by Kalyn L.P. Gensic
In the darkness of New Jersey’s January
we awoke to a warm southern landscape
on the once pristine walls of the hallway.
My brother was eight with avante garde tendencies.
He colored inside the lines sometimes, but mostly
he favored spastic sweeps void of such formalities.
At school, he colored his hand’s contour like a peacock,
upsetting the steady rhythm and rows of turkeys
adorning the third grade Thanksgiving party.
Back with us, he colored a monster with fuchsia tinted wax,
prey racing to sanctuary beyond the paper’s edge.
The day he colored cedar trees cerulean blue,
the wrinkle separating Dad’s eyebrows deepened
at the refrigerator door display. Trees are green, son.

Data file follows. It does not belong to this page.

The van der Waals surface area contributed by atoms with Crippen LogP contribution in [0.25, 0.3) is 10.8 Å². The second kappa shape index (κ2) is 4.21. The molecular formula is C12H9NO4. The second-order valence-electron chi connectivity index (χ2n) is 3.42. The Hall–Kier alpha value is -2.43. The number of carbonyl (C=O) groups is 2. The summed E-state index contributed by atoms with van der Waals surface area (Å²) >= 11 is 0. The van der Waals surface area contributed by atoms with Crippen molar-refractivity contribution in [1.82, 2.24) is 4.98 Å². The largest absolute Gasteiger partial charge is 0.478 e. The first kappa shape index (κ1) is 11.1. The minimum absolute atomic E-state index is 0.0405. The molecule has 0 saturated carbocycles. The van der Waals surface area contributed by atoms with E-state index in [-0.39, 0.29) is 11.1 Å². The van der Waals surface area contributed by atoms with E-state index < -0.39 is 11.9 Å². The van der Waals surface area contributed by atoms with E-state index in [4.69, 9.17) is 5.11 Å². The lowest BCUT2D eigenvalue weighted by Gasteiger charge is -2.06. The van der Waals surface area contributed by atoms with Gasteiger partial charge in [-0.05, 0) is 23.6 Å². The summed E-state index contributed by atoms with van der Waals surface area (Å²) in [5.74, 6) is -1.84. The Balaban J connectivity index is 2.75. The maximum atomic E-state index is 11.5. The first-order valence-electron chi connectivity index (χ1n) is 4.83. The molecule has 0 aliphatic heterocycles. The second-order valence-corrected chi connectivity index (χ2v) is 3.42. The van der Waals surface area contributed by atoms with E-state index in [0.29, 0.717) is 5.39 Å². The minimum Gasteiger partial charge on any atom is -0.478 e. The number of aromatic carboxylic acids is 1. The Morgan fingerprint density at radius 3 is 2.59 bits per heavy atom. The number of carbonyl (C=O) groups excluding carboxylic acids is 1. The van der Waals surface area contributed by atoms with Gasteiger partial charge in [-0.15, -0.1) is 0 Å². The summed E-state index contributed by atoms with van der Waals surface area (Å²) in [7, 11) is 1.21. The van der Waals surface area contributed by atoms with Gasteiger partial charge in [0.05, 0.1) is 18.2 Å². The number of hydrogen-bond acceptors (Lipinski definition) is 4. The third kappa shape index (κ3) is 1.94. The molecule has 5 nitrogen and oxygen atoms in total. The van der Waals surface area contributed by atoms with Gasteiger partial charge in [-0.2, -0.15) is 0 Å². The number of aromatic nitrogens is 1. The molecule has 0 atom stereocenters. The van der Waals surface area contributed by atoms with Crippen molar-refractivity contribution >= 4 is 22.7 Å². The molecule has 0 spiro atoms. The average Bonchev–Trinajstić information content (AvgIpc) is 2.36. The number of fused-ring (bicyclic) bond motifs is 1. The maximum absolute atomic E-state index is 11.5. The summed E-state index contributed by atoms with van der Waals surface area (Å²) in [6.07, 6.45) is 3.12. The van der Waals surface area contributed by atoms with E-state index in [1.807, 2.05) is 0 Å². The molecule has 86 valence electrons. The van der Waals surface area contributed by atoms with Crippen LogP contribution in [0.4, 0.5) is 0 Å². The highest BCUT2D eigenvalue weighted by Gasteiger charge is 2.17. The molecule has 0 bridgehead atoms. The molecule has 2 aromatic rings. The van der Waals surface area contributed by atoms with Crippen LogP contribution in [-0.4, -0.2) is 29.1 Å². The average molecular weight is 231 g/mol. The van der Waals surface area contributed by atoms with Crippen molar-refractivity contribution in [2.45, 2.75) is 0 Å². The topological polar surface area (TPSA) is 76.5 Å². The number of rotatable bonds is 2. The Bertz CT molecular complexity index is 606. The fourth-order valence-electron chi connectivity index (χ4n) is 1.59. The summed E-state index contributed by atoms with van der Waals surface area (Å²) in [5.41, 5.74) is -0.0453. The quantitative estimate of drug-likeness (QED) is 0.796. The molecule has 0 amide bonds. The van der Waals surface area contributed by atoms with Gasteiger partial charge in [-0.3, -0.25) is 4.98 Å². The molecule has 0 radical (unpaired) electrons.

On that frigid morning when we entered the hallway
to find the scarlet sun and indigo hills,
Mom was furious, but she never painted it away.
I saw her staring into its sunset, her eyes following
the strokes from the ceiling to the floor.
Kalyn L.P. Gensic is a visual artist from Ardmore, OK. Formerly, she was the art and poetry editor of The Shinnery Review. Some of her recent work is forthcoming in Ilya’s Honey and Neat.